9. George A. Akerlof, 2009. "How Human Psychology Drives the Economy and Why It Matters," American Journal of Agricultural Economics, Agricultural and Applied Economics Association, vol. 91(5), pages 1175-1175.
    10. LeBaron, Blake & Tesfatsion, Leigh S., 2008. "Modeling Macroeconomies As Open-Ended Dynamic Systems of Interacting Agents," Staff General Research Papers 12973, Iowa State University, Department of Economics.
    11. Lars E O Svensson, 1996. "Inflation Forecast Targeting: Implementing and Monitoring Inflation Targets," Bank of England working papers 56, Bank of England.
    12. V.V. Chari & Patrick J. Kehoe & Ellen R. McGrattan, 2008. "New Keynesian Models: Not Yet Useful for Policy Analysis," NBER Working Papers 14313, National Bureau of Economic Research, Inc.
    13. S. Dellavigna., 2011. "Psychology and Economics: Evidence from the Field," VOPROSY ECONOMIKI, N.P. Redaktsiya zhurnala "Voprosy Economiki", vol. 5.
    14. Carl E. Walsh, 2003. "Monetary Theory and Policy, 2nd Edition," MIT Press Books, The MIT Press, edition 2, volume 1, number 0262232316.
    15. Mikhail Anufriev & Tiziana Assenza & Cars Hommes & Domenico Massaro, 0000. "Interest Rate Rules and Macroeconomic Stability under Heterogeneous Expectations," Tinbergen Institute Discussion Papers 09-040/1, Tinbergen Institute.
    16. Branch, William A. & Evans, George W., 2006. "Intrinsic heterogeneity in expectation formation," Journal of Economic Theory, Elsevier, vol. 127(1), pages 264-295, March.
    17. Nelson, E., 1998. "Sluggish inflation and optimizing models of the business cycle," Journal of Monetary Economics, Elsevier, vol. 42(2), pages 303-322, July.
    18. Fabio Milani, 2005. "Expectations, Learning and Macroeconomic Persistence," Working Papers 050608, University of California-Irvine, Department of Economics.
    19. Alan Kirman, 1993. "Ants, Rationality, and Recruitment," The Quarterly Journal of Economics, Oxford University Press, vol. 108(1), pages 137-156.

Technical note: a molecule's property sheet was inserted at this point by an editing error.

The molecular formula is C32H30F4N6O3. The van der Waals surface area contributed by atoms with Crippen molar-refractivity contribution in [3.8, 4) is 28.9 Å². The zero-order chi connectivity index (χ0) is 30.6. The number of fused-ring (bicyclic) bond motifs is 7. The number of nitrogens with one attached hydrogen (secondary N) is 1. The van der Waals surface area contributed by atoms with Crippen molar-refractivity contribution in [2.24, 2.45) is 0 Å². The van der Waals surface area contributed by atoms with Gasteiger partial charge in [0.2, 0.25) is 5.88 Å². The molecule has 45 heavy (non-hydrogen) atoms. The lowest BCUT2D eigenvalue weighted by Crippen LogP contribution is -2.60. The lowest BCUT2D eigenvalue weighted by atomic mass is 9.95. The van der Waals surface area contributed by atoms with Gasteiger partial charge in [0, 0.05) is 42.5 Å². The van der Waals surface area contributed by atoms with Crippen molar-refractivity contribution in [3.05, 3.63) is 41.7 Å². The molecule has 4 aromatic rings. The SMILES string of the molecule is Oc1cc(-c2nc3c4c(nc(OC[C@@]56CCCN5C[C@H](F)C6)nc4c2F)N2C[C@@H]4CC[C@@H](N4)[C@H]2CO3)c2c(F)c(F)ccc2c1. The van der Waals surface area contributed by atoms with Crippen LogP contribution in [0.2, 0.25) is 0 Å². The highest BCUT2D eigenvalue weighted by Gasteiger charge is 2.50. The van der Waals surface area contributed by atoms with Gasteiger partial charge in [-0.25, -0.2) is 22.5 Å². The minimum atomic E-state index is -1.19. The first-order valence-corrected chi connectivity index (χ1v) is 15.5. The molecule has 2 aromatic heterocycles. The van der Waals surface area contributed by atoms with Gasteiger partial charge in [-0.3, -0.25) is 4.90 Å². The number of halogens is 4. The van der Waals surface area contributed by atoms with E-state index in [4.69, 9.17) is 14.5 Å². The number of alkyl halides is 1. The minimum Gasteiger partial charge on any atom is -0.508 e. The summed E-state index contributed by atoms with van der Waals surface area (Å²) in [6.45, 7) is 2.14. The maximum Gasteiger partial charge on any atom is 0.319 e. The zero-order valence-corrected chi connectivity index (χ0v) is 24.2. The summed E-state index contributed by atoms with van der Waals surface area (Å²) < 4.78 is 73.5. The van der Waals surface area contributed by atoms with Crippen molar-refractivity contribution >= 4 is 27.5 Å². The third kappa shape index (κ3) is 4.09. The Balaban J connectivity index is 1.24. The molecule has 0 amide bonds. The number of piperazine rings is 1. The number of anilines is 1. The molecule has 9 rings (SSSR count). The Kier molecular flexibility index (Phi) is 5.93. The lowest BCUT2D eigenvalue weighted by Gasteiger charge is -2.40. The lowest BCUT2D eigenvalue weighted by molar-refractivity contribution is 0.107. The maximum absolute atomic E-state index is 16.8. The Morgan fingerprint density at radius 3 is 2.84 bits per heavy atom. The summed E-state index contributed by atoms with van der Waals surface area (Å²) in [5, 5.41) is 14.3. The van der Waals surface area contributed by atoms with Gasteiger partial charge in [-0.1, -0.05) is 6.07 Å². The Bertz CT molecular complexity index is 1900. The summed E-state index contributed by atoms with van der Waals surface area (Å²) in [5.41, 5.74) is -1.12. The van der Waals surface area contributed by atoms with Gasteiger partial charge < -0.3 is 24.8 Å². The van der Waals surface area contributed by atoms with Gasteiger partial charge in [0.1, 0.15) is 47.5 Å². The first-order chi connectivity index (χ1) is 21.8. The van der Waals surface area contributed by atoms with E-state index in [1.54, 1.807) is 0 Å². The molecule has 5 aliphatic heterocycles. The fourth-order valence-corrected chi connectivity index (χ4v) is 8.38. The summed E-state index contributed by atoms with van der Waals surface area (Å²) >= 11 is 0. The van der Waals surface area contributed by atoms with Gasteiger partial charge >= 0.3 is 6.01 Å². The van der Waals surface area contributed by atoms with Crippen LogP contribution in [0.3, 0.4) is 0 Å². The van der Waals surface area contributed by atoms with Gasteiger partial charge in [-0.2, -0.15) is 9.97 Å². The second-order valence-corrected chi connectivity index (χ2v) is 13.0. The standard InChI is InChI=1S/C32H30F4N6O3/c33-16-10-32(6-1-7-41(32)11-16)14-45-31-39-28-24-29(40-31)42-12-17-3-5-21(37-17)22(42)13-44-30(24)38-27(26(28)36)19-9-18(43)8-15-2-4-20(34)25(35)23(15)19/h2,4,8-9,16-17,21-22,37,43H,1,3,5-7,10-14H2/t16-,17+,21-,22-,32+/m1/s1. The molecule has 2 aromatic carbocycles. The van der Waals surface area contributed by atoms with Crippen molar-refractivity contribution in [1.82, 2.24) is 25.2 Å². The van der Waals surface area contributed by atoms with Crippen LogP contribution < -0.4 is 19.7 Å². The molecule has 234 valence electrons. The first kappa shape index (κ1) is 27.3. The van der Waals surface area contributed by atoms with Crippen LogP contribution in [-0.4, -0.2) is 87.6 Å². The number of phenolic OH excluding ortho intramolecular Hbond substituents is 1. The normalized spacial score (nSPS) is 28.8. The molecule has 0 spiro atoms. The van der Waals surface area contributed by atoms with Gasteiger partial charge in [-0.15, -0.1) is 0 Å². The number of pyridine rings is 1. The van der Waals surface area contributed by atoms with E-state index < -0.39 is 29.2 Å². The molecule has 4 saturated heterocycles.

20. Gatti, Domenico Delli & Guilmi, Corrado Di & Gaffeo, Edoardo & Giulioni, Gianfranco & Gallegati, Mauro & Palestrini, Antonio, 2005. "A new approach to business fluctuations: heterogeneous interacting agents, scaling laws and financial fragility," Journal of Economic Behavior & Organization, Elsevier, vol. 56(4), pages 489-512, April.
    21. Richard Curtin, 2007. "Consumer Sentiment Surveys: Worldwide Review and Assessment," Journal of Business Cycle Measurement and Analysis, OECD Publishing,Centre for International Research on Economic Tendency Surveys, vol. 2007(1), pages 7-42.
    Full references (including those not matched with items on IDEAS)

    This item is not listed on Wikipedia, on a reading list or among the top items on IDEAS.

    When requesting a correction, please mention this item's handle: RePEc:oup:cesifo:v:56:y:2010:i:4:p:465-497. See general information about how to correct material in RePEc.

    For technical questions regarding this item, or to correct its authors, title, abstract, bibliographic or download information, contact: (Oxford University Press)

    or (Christopher F. Baum)

    If you have authored this item and are not yet registered with RePEc, we encourage you to do it here. This allows to link your profile to this item. It also allows you to accept potential citations to this item that we are uncertain about.

    If references are entirely missing, you can add them using this form.

    If the full references list an item that is present in RePEc, but the system did not link to it, you can help with this form.

    If you know of missing items citing this one, you can help us creating those links by adding the relevant references in the same way as above, for each refering item. If you are a registered author of this item, you may also want to check the "citations" tab in your profile, as there may be some citations waiting for confirmation.

    Please note that corrections may take a couple of weeks to filter through the various RePEc services.

    This information is provided to you by IDEAS at the Research Division of the Federal Reserve Bank of St. Louis using RePEc data.